My job as an educator here is much more difficult than it used to be in California and much harder than it should be. The curriculum is so idiotic and the 'skills' they want us to teach are so naive that I have a difficult time not laughing at curricular meetings. It seems as though the entire world has changed and the school system in this state is still behaving as if it were 1985 where all kids need is a hug and some social skills and they will succeed in a 21st century gloabl economy. I am literally told that content is not nearly as important as building the social dimension of my classroom and I should be focusing more on whether my students know how to right an annotated bibliography for a state mandated research paper they can't even understand. Forget about the global context and content of world events in the past 500 years, I should teaching my kids how to think about how they feel about stopping genocide when they don't even fully grasp genocide because I don't have time in class to cover it in it's proper historical depth and context. I worry about the education my own children will receive here. Pardon my rant.

Here is where it gets more depressing...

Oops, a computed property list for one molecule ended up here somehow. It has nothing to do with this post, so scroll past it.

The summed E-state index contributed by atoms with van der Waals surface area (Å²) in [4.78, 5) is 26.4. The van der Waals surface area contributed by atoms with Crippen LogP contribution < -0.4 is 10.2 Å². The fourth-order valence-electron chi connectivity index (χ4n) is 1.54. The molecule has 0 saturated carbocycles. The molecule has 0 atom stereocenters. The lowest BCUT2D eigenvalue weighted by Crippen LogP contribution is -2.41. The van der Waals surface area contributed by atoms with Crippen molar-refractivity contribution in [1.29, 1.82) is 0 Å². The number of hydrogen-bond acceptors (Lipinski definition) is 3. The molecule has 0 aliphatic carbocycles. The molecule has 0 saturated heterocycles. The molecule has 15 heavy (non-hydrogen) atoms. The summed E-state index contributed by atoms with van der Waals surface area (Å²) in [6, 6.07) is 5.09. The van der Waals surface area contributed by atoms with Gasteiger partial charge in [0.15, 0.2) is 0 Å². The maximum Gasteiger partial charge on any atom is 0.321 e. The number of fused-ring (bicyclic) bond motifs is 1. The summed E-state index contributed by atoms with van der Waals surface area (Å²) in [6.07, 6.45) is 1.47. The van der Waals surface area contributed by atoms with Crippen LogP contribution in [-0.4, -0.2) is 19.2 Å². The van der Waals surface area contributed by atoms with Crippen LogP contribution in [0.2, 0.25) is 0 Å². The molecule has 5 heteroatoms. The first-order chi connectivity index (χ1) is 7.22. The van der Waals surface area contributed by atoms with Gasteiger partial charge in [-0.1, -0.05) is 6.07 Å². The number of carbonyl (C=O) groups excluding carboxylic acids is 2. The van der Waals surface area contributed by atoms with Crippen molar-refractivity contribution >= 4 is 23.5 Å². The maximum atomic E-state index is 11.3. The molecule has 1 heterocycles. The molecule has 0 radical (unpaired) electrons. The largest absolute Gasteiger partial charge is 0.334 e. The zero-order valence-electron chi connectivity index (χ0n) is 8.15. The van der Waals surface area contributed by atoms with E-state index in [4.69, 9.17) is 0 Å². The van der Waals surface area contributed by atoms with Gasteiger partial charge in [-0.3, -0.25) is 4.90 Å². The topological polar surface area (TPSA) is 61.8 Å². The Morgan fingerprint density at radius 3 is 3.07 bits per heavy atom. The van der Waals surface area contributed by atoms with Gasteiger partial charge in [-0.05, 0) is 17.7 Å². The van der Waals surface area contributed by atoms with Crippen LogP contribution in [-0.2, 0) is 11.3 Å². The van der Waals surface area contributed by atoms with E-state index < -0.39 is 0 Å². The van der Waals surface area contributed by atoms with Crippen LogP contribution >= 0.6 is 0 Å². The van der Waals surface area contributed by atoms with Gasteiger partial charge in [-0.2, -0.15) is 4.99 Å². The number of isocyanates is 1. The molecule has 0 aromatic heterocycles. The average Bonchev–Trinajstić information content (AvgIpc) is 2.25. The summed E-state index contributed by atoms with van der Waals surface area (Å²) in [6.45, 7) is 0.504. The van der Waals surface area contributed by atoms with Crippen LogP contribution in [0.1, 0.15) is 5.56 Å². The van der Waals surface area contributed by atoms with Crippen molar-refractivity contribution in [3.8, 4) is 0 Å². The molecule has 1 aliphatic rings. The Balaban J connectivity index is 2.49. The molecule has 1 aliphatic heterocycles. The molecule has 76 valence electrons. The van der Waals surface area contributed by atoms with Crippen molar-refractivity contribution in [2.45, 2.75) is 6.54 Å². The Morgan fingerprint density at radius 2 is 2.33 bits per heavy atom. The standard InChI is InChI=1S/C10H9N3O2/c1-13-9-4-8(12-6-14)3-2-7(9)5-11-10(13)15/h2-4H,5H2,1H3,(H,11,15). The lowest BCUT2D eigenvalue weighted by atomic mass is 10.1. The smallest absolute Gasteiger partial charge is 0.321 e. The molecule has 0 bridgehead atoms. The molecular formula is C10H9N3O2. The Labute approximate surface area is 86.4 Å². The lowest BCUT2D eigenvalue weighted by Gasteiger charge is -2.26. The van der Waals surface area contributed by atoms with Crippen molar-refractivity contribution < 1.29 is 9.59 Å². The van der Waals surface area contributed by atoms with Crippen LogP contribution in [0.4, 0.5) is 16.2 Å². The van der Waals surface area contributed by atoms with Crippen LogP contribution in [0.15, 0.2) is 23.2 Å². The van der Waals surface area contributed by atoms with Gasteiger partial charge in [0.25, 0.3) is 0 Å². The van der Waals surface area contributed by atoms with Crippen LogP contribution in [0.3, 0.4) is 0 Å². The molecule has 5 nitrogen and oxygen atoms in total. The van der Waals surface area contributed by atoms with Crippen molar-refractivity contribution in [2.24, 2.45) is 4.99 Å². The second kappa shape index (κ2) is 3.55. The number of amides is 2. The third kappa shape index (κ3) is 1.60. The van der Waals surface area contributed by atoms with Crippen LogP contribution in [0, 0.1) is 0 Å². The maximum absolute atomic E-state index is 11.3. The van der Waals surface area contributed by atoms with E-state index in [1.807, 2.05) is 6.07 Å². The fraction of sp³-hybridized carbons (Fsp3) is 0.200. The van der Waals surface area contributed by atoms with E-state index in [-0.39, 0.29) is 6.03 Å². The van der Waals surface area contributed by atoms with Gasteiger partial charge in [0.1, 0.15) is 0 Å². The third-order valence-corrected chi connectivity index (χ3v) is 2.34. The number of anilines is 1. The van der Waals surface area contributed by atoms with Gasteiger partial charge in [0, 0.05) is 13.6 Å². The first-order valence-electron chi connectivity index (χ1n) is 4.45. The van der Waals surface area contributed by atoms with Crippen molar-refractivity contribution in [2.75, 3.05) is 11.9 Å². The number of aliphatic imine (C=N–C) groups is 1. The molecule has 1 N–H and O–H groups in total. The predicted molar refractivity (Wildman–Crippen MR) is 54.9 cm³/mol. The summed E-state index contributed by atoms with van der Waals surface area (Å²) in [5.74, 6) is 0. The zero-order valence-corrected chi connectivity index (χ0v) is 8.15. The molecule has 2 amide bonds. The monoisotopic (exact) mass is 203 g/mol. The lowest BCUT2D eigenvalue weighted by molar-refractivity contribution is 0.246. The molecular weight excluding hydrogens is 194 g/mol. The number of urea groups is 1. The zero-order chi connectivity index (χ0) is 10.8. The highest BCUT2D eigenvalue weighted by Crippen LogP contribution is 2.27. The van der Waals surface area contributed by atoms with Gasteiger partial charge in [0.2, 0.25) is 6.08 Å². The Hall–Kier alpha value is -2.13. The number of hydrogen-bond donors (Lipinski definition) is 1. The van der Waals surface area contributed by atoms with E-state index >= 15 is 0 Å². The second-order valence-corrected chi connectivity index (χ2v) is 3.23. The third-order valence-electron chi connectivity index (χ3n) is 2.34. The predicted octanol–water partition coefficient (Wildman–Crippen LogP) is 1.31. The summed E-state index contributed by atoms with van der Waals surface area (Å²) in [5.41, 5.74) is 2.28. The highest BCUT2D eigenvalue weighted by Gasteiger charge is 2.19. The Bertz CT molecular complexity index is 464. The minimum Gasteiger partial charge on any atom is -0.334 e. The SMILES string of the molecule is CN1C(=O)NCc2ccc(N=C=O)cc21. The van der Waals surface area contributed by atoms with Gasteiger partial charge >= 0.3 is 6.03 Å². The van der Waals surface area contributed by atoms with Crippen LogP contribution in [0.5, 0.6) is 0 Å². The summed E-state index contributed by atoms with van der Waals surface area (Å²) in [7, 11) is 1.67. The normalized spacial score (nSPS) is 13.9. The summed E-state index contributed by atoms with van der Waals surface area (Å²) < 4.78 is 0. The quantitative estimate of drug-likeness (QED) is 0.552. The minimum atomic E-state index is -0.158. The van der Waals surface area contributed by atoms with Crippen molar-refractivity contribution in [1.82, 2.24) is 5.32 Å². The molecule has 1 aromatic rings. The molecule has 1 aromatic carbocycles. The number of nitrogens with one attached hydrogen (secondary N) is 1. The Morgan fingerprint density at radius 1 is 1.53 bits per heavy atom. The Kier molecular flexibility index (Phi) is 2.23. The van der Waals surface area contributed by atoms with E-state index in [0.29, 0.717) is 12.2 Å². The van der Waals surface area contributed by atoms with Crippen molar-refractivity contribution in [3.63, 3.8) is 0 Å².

We went back to SoCal this summer for a few weeks. We had a great time with family and did not get a chance to see half the friends we wanted to. But still, it was nice to be home. I felt 'normal' again. I knew where things were. Why things happened certain ways was understandable to me. The streets ran on a grid pattern and did not change names at the drop of a hat as if some crackhead designed the system back in Vancouver.

The Mexican food was great.
The air polluted.
The traffic horrendous.
Trees were few and far between.
People were rude.
The heat was suffocating.
Concrete pervaded the landscape.

Ah, home.

We went back to our old neighborhood. I saw the first home I ever owned and ever lived in and obviously I did not live there any more. Strange. Que the nostalgic music and sense of melancholy.